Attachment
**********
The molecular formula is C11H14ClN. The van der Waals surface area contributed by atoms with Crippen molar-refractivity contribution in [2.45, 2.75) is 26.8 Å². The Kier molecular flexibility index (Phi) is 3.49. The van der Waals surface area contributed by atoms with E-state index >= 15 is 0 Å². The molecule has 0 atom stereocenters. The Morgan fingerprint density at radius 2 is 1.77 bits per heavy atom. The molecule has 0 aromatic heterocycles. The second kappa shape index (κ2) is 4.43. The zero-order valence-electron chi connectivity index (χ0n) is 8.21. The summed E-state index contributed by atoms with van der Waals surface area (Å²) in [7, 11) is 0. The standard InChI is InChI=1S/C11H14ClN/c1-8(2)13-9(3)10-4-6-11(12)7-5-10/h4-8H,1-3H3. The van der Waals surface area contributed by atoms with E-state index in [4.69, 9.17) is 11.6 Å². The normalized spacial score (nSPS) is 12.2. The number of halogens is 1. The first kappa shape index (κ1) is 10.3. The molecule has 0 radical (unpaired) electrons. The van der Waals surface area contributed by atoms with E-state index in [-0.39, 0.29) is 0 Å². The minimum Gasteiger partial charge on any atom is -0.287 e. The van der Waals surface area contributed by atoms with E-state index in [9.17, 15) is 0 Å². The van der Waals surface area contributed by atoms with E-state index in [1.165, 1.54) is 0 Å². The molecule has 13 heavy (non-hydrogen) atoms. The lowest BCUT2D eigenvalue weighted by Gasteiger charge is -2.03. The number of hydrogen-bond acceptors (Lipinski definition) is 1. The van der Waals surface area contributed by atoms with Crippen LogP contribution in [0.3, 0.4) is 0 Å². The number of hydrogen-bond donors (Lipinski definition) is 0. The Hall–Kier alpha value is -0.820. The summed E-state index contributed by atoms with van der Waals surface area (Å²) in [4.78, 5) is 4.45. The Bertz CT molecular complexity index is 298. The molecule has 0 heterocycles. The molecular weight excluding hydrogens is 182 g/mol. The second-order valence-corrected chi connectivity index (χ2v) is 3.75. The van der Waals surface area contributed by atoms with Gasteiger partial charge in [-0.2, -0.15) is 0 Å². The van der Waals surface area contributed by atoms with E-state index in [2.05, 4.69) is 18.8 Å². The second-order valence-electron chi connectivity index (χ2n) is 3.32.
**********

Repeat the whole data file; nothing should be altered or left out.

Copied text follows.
The molecular formula is C11H14ClN. The van der Waals surface area contributed by atoms with Crippen molar-refractivity contribution in [2.45, 2.75) is 26.8 Å². The Kier molecular flexibility index (Phi) is 3.49. The van der Waals surface area contributed by atoms with E-state index >= 15 is 0 Å². The molecule has 0 atom stereocenters. The Morgan fingerprint density at radius 2 is 1.77 bits per heavy atom. The molecule has 0 aromatic heterocycles. The second kappa shape index (κ2) is 4.43. The zero-order valence-electron chi connectivity index (χ0n) is 8.21. The summed E-state index contributed by atoms with van der Waals surface area (Å²) in [7, 11) is 0. The standard InChI is InChI=1S/C11H14ClN/c1-8(2)13-9(3)10-4-6-11(12)7-5-10/h4-8H,1-3H3. The van der Waals surface area contributed by atoms with E-state index in [4.69, 9.17) is 11.6 Å². The normalized spacial score (nSPS) is 12.2. The number of halogens is 1. The first kappa shape index (κ1) is 10.3. The molecule has 0 radical (unpaired) electrons. The van der Waals surface area contributed by atoms with E-state index in [-0.39, 0.29) is 0 Å². The minimum Gasteiger partial charge on any atom is -0.287 e. The van der Waals surface area contributed by atoms with E-state index in [9.17, 15) is 0 Å². The van der Waals surface area contributed by atoms with E-state index in [1.165, 1.54) is 0 Å². The molecule has 13 heavy (non-hydrogen) atoms. The lowest BCUT2D eigenvalue weighted by Gasteiger charge is -2.03. The number of hydrogen-bond acceptors (Lipinski definition) is 1. The van der Waals surface area contributed by atoms with Crippen LogP contribution in [0.3, 0.4) is 0 Å². The number of hydrogen-bond donors (Lipinski definition) is 0. The Hall–Kier alpha value is -0.820. The summed E-state index contributed by atoms with van der Waals surface area (Å²) in [4.78, 5) is 4.45. The Bertz CT molecular complexity index is 298. The molecule has 0 heterocycles. The molecular weight excluding hydrogens is 182 g/mol. The second-order valence-corrected chi connectivity index (χ2v) is 3.75. The van der Waals surface area contributed by atoms with Gasteiger partial charge in [-0.2, -0.15) is 0 Å². The van der Waals surface area contributed by atoms with E-state index in [2.05, 4.69) is 18.8 Å². The second-order valence-electron chi connectivity index (χ2n) is 3.32.